I’m starting to acquire seeds for sprouting and notice the price difference is astronomical vs. regular seeds (organically grown or not). But the price would seem worth it if: the germination rate is much better; the seeds are untreated; and the supplier has picked for you which variety is best for sprouts (not leaving it to chance).
Old Git: I just acquired “Biosta” sprouters, in which the directions say to rinse 1x/day for large seeds (beans) and less often for smaller seeds. Musta lucked out here. I do like the design, it’s a round, triple-decker sort of “sprout hotel”. We are going to have to get very creative with water.
Just for the record, here are some other sites for sprouts
During Y2K many people will have bad health from eating nothing but cannned food! If you value your health, buy these four items and also sprouting seeds. A handfull of sprouts a day, keep the doctors away. You MUST keep your health a #1 priority during Y2K.
Otherwise. Johnny’;s had sprouting seeds, and they seemed reasonable,
Seem to hear good things about Bob’s Red Mill all the time, so I ordered a catalog!
Bob’s Red Mill is the best place to get sprouting seeds. Go there frequently, excellent product and service. Green peas, alfalfa, sunflower, triticale, quinoa, baby lentil, mung, adzuki, soybeans, kamut, etc.
Bingo: Right you are, Sproutpeople has an amazing selection (every web page says “Eat Sprouts. ” in case you forgot why you went there) and for most comparisons I did, the best prices in quantity. Next best prices, Johnny’s. Sooo. to distill the wisdom here, what I will do is to get mostly the “sprouting seeds” but try sprouting others too, as long as organically grown and meant for food, not growing. If a batch does well then I’ll stock up more of it.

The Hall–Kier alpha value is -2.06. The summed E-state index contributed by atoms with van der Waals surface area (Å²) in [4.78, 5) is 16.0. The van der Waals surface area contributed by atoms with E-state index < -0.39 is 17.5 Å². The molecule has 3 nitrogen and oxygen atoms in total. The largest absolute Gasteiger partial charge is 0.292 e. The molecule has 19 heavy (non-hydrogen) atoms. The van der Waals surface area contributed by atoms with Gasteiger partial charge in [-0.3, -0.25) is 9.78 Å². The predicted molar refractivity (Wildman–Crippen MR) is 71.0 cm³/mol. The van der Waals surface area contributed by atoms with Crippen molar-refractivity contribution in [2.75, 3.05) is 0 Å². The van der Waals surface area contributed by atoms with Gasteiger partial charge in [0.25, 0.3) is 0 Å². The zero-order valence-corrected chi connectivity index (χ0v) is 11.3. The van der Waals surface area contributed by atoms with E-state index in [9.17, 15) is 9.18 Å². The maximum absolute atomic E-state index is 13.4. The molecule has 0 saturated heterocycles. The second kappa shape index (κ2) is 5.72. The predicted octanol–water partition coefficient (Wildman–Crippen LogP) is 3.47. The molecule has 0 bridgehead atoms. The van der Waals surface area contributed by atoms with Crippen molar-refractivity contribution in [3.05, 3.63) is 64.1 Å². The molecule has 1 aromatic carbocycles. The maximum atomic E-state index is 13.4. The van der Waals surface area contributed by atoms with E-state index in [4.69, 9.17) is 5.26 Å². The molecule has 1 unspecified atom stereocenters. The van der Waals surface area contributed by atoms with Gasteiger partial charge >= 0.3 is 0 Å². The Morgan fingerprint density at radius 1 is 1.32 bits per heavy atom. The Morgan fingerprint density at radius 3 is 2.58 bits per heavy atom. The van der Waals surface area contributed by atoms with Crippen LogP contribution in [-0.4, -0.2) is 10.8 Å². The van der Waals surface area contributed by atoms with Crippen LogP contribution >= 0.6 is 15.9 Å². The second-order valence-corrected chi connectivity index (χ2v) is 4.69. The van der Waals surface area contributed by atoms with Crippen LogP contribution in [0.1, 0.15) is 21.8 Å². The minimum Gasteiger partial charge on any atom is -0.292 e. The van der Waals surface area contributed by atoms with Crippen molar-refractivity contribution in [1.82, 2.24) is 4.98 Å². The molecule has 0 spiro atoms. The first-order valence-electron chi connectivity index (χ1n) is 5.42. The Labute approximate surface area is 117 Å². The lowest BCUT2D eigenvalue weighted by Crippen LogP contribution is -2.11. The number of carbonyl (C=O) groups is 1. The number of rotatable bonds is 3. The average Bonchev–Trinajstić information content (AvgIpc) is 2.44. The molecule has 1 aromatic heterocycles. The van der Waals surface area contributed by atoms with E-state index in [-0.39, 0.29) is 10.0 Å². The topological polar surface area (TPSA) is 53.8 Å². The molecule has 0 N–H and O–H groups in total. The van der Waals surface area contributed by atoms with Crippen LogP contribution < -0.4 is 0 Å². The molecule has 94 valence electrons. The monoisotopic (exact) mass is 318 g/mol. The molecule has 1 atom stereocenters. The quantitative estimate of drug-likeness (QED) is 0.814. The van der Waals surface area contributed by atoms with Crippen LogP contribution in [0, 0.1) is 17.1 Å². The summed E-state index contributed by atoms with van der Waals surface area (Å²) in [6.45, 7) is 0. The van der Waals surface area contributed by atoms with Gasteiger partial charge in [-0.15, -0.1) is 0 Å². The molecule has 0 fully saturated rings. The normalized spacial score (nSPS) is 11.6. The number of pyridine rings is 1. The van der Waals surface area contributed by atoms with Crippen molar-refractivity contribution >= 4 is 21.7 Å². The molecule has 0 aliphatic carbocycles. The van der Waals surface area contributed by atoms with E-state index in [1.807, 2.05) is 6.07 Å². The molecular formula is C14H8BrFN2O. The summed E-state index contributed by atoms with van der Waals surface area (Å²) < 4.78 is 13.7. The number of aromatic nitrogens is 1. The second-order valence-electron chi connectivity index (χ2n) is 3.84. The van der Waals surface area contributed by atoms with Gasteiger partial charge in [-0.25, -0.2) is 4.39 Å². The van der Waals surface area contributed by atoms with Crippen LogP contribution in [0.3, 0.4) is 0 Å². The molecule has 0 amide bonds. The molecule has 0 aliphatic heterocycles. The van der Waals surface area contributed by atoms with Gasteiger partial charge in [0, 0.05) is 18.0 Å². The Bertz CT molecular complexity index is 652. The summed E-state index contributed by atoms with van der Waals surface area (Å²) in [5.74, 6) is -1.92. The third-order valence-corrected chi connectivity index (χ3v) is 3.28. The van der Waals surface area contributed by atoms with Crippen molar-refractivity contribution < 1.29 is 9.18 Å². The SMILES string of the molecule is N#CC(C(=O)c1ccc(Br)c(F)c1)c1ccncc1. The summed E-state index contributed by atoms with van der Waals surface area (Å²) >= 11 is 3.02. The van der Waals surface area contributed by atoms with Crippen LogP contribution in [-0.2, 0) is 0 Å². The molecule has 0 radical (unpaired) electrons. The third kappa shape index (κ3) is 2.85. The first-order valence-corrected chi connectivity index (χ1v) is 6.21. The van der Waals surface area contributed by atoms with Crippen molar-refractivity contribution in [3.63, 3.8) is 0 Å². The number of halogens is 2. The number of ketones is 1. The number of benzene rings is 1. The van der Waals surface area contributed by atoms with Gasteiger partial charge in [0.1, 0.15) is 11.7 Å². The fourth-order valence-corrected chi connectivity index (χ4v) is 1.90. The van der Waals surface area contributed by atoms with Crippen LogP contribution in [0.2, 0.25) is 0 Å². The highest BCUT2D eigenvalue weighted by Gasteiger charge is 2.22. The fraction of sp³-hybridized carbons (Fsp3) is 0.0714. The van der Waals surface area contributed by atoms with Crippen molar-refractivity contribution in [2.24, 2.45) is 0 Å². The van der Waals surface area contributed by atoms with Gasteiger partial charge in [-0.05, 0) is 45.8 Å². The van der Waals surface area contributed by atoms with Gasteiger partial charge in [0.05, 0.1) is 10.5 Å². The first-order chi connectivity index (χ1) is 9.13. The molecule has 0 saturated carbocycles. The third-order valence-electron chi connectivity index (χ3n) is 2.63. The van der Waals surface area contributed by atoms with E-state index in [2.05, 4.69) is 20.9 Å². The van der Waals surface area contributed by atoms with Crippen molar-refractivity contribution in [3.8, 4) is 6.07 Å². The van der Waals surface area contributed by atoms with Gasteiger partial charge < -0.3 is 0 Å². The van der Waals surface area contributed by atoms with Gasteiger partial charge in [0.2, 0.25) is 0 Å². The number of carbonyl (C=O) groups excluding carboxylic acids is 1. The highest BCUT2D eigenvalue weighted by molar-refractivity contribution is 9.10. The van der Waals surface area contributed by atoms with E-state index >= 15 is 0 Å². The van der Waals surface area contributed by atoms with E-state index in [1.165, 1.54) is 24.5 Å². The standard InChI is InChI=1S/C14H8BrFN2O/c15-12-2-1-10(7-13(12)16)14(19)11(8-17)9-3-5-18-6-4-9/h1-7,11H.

Wow I never thought about sprouting quinoa. cool! How about amaranth?
Sprouting seeds vs regular seeds I’m starting to acquire seeds for sprouting and notice the price difference is astronomical vs. regular seeds (organically grown or not). But the price would
“It’s the baby version of the mature vegetable, of course.”
To sum it up, here are the differences between microgreens and sprouts:
The “cotyledon” usually becomes the plants’ first set of leaves. They’re formed in the seed, and function in the same way as leaves do when it comes to photosynthesis—both convert light energy into chemical energy that the plant will use to grow.
Another difference is that microgreens and sprouts are technically at different parts of the growing cycle of any given vegetable/herb.
Microgreens, contrary to very popular belief, are not the same things as sprouts. In fact, not only do they look and taste different, but even the way in which they are grown is different.
“They’re really pretty, decorative plants!”
Microgreens shouldn’t be confused with baby greens. Baby greens don’t really fit into any growing stage in particular; they’re the leafy plants that are harvested before they’re really, truly mature.
Microgreens are the result of the cotyledon growth stage, which is when the first couple of leaves from a plant appear.
If you let a sprouting seed grow, then it eventually becomes a full-grown plant. But until then, what you have are crunchy, refreshing sprouts.
Microgreens and sprouts look and taste different. Even the way in which they are grown is different. Learn the difference between microgreens and sprouts.